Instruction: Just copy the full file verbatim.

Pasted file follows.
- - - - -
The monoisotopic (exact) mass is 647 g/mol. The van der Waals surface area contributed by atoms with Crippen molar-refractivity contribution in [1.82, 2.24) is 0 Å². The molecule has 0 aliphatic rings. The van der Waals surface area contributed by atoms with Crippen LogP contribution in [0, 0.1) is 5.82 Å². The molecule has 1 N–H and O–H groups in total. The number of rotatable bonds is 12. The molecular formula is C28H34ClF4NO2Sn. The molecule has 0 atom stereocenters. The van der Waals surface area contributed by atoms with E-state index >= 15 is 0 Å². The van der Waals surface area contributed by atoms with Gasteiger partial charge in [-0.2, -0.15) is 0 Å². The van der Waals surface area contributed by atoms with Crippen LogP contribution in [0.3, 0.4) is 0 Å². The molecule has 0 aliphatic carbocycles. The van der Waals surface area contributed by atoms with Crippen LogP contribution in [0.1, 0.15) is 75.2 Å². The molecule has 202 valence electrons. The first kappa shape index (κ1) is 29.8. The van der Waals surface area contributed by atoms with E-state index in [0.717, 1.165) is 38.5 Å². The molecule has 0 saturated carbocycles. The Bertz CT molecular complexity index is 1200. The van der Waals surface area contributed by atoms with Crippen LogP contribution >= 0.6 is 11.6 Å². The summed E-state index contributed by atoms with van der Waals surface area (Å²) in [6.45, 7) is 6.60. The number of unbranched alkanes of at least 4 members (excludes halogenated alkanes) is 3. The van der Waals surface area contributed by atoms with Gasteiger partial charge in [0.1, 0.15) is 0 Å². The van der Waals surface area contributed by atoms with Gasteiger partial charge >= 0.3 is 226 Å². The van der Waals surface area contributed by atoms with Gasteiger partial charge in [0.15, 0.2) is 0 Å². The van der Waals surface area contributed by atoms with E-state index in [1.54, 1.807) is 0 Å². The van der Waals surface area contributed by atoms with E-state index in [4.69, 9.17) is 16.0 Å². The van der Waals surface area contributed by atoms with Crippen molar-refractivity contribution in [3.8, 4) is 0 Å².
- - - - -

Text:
The monoisotopic (exact) mass is 647 g/mol. The van der Waals surface area contributed by atoms with Crippen molar-refractivity contribution in [1.82, 2.24) is 0 Å². The molecule has 0 aliphatic rings. The van der Waals surface area contributed by atoms with Crippen LogP contribution in [0, 0.1) is 5.82 Å². The molecule has 1 N–H and O–H groups in total. The number of rotatable bonds is 12. The molecular formula is C28H34ClF4NO2Sn. The molecule has 0 atom stereocenters. The van der Waals surface area contributed by atoms with E-state index >= 15 is 0 Å². The van der Waals surface area contributed by atoms with Gasteiger partial charge in [-0.2, -0.15) is 0 Å². The van der Waals surface area contributed by atoms with Crippen LogP contribution in [0.3, 0.4) is 0 Å². The molecule has 0 aliphatic carbocycles. The van der Waals surface area contributed by atoms with Crippen LogP contribution in [0.1, 0.15) is 75.2 Å². The molecule has 202 valence electrons. The first kappa shape index (κ1) is 29.8. The van der Waals surface area contributed by atoms with E-state index in [0.717, 1.165) is 38.5 Å². The molecule has 0 saturated carbocycles. The Bertz CT molecular complexity index is 1200. The van der Waals surface area contributed by atoms with Crippen LogP contribution >= 0.6 is 11.6 Å². The summed E-state index contributed by atoms with van der Waals surface area (Å²) in [6.45, 7) is 6.60. The number of unbranched alkanes of at least 4 members (excludes halogenated alkanes) is 3. The van der Waals surface area contributed by atoms with Gasteiger partial charge in [0.1, 0.15) is 0 Å². The van der Waals surface area contributed by atoms with Gasteiger partial charge >= 0.3 is 226 Å². The van der Waals surface area contributed by atoms with Gasteiger partial charge in [0.15, 0.2) is 0 Å². The van der Waals surface area contributed by atoms with E-state index in [1.54, 1.807) is 0 Å². The van der Waals surface area contributed by atoms with E-state index in [4.69, 9.17) is 16.0 Å². The van der Waals surface area contributed by atoms with Crippen molar-refractivity contribution in [3.8, 4) is 0 Å².